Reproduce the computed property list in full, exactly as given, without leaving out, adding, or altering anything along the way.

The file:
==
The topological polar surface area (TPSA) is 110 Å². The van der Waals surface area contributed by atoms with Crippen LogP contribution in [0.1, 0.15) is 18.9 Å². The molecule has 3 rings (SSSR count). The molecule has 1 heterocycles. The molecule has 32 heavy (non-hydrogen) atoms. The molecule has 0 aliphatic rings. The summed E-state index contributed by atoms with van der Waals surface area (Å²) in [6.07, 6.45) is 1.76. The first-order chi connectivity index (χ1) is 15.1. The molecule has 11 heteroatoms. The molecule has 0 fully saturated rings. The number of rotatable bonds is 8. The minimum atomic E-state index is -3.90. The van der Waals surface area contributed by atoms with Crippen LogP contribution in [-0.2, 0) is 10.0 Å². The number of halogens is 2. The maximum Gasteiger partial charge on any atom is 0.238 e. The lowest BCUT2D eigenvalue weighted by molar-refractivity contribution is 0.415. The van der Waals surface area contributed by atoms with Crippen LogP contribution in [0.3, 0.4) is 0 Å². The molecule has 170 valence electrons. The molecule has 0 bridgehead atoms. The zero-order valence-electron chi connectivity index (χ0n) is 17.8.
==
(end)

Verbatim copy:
The topological polar surface area (TPSA) is 110 Å². The van der Waals surface area contributed by atoms with Crippen LogP contribution in [0.1, 0.15) is 18.9 Å². The molecule has 3 rings (SSSR count). The molecule has 1 heterocycles. The molecule has 32 heavy (non-hydrogen) atoms. The molecule has 0 aliphatic rings. The summed E-state index contributed by atoms with van der Waals surface area (Å²) in [6.07, 6.45) is 1.76. The first-order chi connectivity index (χ1) is 15.1. The molecule has 11 heteroatoms. The molecule has 0 fully saturated rings. The number of rotatable bonds is 8. The minimum atomic E-state index is -3.90. The van der Waals surface area contributed by atoms with Crippen LogP contribution in [-0.2, 0) is 10.0 Å². The number of halogens is 2. The maximum Gasteiger partial charge on any atom is 0.238 e. The lowest BCUT2D eigenvalue weighted by molar-refractivity contribution is 0.415. The van der Waals surface area contributed by atoms with Crippen LogP contribution in [0.3, 0.4) is 0 Å². The molecule has 170 valence electrons. The molecule has 0 bridgehead atoms. The zero-order valence-electron chi connectivity index (χ0n) is 17.8.